By Susan Sides
About this time of year, many folks ask how to save seed from their vegetable gardens. Saving your own seeds allows you to save money, select for plants that are uniquely adapted to your garden, choose plant characteristics you deem most important, create new varieties, and preserve our dwindling genetic diversity to name a few.
Saving seed is not all that difficult but it does involve a little knowledge and forethought. To begin with, you need to know the difference between open-pollinated and hybrid seeds. I tell people that open pollinated seeds are like purebred dogs – they will consistently produce more of the same type. Hybrids, however, are like mutts. They come from long and varied parentage and when you breed anything to a mutt, you have no idea what you’ll end up with. So first, you’ll need to make sure you’re starting with open-pollinated plants. Check your seed packet or catalog if you’re unsure.
Next you’ll need to know a bit about the love life of each vegetable family. Do they pollinate before the flower even opens or do bees or wind transfer pollen from one plant to another? Beans and tomatoes, for instance, are relatively easy to keep pure since they tend to do their pollinating within the flower before it even opens. Vine crops, on the other hand, rely on pollinating insects to transfer pollen from one flower to another. This is fine if you and your neighbor are growing only one type of cucumber or melon, but if that’s not the case, you’ll need to keep insects out while you hand pollinate to keep your strains pure. There are many ways of creating this ‘isolation’ ranging from separating plantings by distance to building screen cages to keep out insect pollinators.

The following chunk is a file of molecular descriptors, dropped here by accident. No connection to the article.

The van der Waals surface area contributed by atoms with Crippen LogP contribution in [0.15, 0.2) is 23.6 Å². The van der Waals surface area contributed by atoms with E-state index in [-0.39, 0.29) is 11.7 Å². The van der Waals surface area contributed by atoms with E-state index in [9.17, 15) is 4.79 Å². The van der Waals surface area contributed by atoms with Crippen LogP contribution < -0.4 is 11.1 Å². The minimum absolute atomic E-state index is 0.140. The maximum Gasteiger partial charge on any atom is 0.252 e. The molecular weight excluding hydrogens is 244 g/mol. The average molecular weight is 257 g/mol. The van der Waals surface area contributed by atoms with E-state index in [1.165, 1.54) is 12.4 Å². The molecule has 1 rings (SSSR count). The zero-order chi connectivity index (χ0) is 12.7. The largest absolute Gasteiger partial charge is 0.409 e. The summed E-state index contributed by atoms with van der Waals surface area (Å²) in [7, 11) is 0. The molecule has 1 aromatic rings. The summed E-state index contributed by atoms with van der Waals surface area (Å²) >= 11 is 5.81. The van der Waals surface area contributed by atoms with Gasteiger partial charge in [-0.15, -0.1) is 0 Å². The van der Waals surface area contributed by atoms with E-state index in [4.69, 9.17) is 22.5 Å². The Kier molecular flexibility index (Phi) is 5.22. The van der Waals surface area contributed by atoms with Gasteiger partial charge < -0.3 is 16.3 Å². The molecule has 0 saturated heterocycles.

Thirdly, you’ll want to read up on storage methods. Seeds that are kept under good conditions last longer and have better germination. One of the best books on the subject is Seed to Seed by Suzanne Ashworth. You can also find free seed saving information online at:http://howtosaveseeds.com/index.php and http://www.seedsave.org/issi/issi_904.html
Humans have been saving seeds for thousands of years. Only recently have we lost the ability to hold next year’s crop in our hands come fall. If you are a home gardener, consider brushing up on some elementary biology this winter that will allow you to save money and personalize your harvests.
Susan can be reached at